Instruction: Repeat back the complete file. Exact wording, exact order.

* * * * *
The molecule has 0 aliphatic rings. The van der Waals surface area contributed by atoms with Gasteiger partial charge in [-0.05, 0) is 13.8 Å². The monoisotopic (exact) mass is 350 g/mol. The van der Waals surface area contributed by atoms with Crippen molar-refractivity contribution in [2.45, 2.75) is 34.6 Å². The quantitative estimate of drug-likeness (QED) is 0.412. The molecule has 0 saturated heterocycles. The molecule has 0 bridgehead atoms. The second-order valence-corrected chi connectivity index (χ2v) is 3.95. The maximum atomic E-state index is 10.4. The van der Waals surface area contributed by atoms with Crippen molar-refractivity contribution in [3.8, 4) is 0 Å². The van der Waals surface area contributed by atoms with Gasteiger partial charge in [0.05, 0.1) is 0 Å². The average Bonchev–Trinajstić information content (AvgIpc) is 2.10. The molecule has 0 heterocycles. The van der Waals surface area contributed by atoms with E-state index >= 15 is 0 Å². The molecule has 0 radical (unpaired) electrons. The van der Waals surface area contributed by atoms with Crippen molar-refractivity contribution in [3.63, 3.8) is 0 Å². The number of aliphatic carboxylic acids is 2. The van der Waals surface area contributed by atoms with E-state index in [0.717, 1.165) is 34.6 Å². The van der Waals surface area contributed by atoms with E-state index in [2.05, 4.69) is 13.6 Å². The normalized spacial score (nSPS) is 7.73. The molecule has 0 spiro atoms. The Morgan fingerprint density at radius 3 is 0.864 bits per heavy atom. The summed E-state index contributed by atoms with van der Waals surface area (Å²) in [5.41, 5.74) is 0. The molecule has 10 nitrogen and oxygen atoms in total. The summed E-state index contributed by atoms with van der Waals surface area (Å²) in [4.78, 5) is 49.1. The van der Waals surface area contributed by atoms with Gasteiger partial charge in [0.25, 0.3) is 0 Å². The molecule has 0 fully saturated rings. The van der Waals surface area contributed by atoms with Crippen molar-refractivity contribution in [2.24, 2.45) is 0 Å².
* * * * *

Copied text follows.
The molecule has 0 aliphatic rings. The van der Waals surface area contributed by atoms with Gasteiger partial charge in [-0.05, 0) is 13.8 Å². The monoisotopic (exact) mass is 350 g/mol. The van der Waals surface area contributed by atoms with Crippen molar-refractivity contribution in [2.45, 2.75) is 34.6 Å². The quantitative estimate of drug-likeness (QED) is 0.412. The molecule has 0 saturated heterocycles. The molecule has 0 bridgehead atoms. The second-order valence-corrected chi connectivity index (χ2v) is 3.95. The maximum atomic E-state index is 10.4. The van der Waals surface area contributed by atoms with Crippen molar-refractivity contribution in [3.8, 4) is 0 Å². The van der Waals surface area contributed by atoms with Gasteiger partial charge in [0.05, 0.1) is 0 Å². The average Bonchev–Trinajstić information content (AvgIpc) is 2.10. The molecule has 0 heterocycles. The van der Waals surface area contributed by atoms with E-state index >= 15 is 0 Å². The molecule has 0 radical (unpaired) electrons. The van der Waals surface area contributed by atoms with Crippen molar-refractivity contribution in [3.63, 3.8) is 0 Å². The number of aliphatic carboxylic acids is 2. The van der Waals surface area contributed by atoms with E-state index in [0.717, 1.165) is 34.6 Å². The van der Waals surface area contributed by atoms with E-state index in [2.05, 4.69) is 13.6 Å². The normalized spacial score (nSPS) is 7.73. The molecule has 0 spiro atoms. The Morgan fingerprint density at radius 3 is 0.864 bits per heavy atom. The summed E-state index contributed by atoms with van der Waals surface area (Å²) in [5.41, 5.74) is 0. The molecule has 10 nitrogen and oxygen atoms in total. The summed E-state index contributed by atoms with van der Waals surface area (Å²) in [4.78, 5) is 49.1. The van der Waals surface area contributed by atoms with Gasteiger partial charge in [0.25, 0.3) is 0 Å². The molecule has 0 fully saturated rings. The van der Waals surface area contributed by atoms with Crippen molar-refractivity contribution in [2.24, 2.45) is 0 Å².